Zoo Flicks is a movie program run by OSI (Office of Student Involvement) in K College in order to improve students’ residence lives on campus. It happens every Friday nights in Dewing 103 with free popcorn and sodas provided. This program was originally the idea of Brian Dietz, associate dean of students, to provide entertainment to student in a big space rather than in a regular theater. Zoo Flicks is funded by the student activity fee, which is collected along with the tuition every term. It shows many blockbuster movies that are usually out of theater, but not available in DVD. It is a great opportunity for student to relax from a week’s studying and maybe learn something new.
OSI is changing Zoo Flicks to include more multicultural, non-mainstream movies by cooperating with different student organizations on campus including LSO (Latinx Student Organization), BSO (Black Student Organization), Arcus Center for Social Justice Leadership, and Intercultural Center. These organizations have nominated lots of inspiring movies focusing on Black and Latino cultures, LGBTQIA+ community, and handicapped persons. The selection mechanism of movies nominated is mainly fueled by student voting. The nominated movies would be ranked into top 10th and approved to be shown. Students can vote online, at K Feast on every fall term, or at Exam Week Extravaganza, the Zoo After Dark activity of 10th week every terms for the movie schedule of next term. For the third week of 2018 winter term, the movie shown is Wonder.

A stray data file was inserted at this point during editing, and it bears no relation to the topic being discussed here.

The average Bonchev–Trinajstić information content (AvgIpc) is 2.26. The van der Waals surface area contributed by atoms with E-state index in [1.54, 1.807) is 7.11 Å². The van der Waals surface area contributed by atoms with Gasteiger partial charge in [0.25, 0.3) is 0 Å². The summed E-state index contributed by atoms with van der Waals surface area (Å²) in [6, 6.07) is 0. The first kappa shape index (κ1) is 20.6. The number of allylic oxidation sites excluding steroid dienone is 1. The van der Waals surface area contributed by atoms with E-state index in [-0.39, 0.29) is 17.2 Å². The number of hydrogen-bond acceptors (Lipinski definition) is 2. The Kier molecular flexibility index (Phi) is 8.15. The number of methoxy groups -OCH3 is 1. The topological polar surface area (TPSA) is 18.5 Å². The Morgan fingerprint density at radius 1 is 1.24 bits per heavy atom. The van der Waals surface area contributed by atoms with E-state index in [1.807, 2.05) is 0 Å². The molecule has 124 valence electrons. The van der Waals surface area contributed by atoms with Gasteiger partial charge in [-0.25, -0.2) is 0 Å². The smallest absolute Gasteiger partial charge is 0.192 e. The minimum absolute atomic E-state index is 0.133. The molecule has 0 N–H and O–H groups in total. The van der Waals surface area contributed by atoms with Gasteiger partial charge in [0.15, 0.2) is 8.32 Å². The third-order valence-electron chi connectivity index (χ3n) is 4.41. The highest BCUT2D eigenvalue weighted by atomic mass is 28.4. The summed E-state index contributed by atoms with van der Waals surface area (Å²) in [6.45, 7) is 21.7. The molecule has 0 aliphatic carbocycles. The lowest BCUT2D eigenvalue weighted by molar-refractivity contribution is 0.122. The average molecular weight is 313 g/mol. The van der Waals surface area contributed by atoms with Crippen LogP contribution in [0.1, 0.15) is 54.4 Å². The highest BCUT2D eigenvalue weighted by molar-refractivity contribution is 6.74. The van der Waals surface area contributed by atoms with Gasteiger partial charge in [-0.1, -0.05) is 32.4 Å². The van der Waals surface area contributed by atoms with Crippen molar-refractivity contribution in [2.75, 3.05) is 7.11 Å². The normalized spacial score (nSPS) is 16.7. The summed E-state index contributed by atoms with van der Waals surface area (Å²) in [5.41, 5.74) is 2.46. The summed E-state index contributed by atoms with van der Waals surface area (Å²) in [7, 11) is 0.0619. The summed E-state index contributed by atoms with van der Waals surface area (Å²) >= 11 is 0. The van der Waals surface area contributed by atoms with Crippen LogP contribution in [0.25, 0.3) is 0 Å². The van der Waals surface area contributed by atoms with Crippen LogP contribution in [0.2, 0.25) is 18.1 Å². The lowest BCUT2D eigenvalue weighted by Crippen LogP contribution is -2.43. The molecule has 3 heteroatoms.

This drama film is directed by Stephen Chbosky, written by Jack Thorne, and based on the 2012 novel of the same name by R.J Palacio. The running staffs of movie from OSI are Ravi Nair and Emilio Jerez. The story is about a boy named August Pullman living in North River Heights in upper Manhattan. He has a rare medical facial deformity which causes numerous surgeries. As a result, he has to be homeschooled by his mother Isabel. As August is growing up, his parents decide to enroll him in Beecher Prep, private school. Being new and different, August has to overcome lots of difficulties all surrounding gaining acceptance from his peers. Based on a children’s novel, the story is both realistic and imaginative, because the main story is told from perspective of August, a 10-year-old boy. Also, this movie is very multidimensional in that it tells mini-stories from every main characters’ perspectives, which enables the audience to understand their own situations and tells the truth that there is no complete good or bad in this world. Angel Banuelos ’21 read the novel within a day and comments that the story is well-developed and emotional intelligent.
This movie is just one drop of water in a whole ocean that reflects human lives. It is important to see things we are not familiar with, to try things we don’t understand, and to forgive differences between us that make this world colorful. Therefore, participating in Zoo Flicks is a great way to experience other people’s lives through movies while you relax with your friends.